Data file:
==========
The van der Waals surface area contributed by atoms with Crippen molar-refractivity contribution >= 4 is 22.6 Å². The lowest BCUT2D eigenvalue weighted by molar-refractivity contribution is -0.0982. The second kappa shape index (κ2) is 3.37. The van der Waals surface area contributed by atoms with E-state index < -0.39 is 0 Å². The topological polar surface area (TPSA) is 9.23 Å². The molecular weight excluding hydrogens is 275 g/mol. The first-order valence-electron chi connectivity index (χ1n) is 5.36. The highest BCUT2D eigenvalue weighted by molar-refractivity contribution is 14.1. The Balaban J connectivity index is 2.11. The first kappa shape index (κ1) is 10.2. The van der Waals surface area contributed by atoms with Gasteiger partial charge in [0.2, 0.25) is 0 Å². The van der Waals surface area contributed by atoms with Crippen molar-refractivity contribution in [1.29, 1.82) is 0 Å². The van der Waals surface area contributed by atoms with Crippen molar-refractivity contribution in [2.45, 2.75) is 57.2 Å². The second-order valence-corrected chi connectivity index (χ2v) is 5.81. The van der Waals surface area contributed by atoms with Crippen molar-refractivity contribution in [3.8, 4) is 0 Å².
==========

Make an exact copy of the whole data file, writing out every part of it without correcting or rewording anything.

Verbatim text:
The van der Waals surface area contributed by atoms with Crippen molar-refractivity contribution >= 4 is 22.6 Å². The lowest BCUT2D eigenvalue weighted by molar-refractivity contribution is -0.0982. The second kappa shape index (κ2) is 3.37. The van der Waals surface area contributed by atoms with E-state index < -0.39 is 0 Å². The topological polar surface area (TPSA) is 9.23 Å². The molecular weight excluding hydrogens is 275 g/mol. The first-order valence-electron chi connectivity index (χ1n) is 5.36. The highest BCUT2D eigenvalue weighted by molar-refractivity contribution is 14.1. The Balaban J connectivity index is 2.11. The first kappa shape index (κ1) is 10.2. The van der Waals surface area contributed by atoms with Gasteiger partial charge in [0.2, 0.25) is 0 Å². The van der Waals surface area contributed by atoms with Crippen molar-refractivity contribution in [1.29, 1.82) is 0 Å². The van der Waals surface area contributed by atoms with Crippen molar-refractivity contribution in [2.45, 2.75) is 57.2 Å². The second-order valence-corrected chi connectivity index (χ2v) is 5.81. The van der Waals surface area contributed by atoms with Crippen molar-refractivity contribution in [3.8, 4) is 0 Å².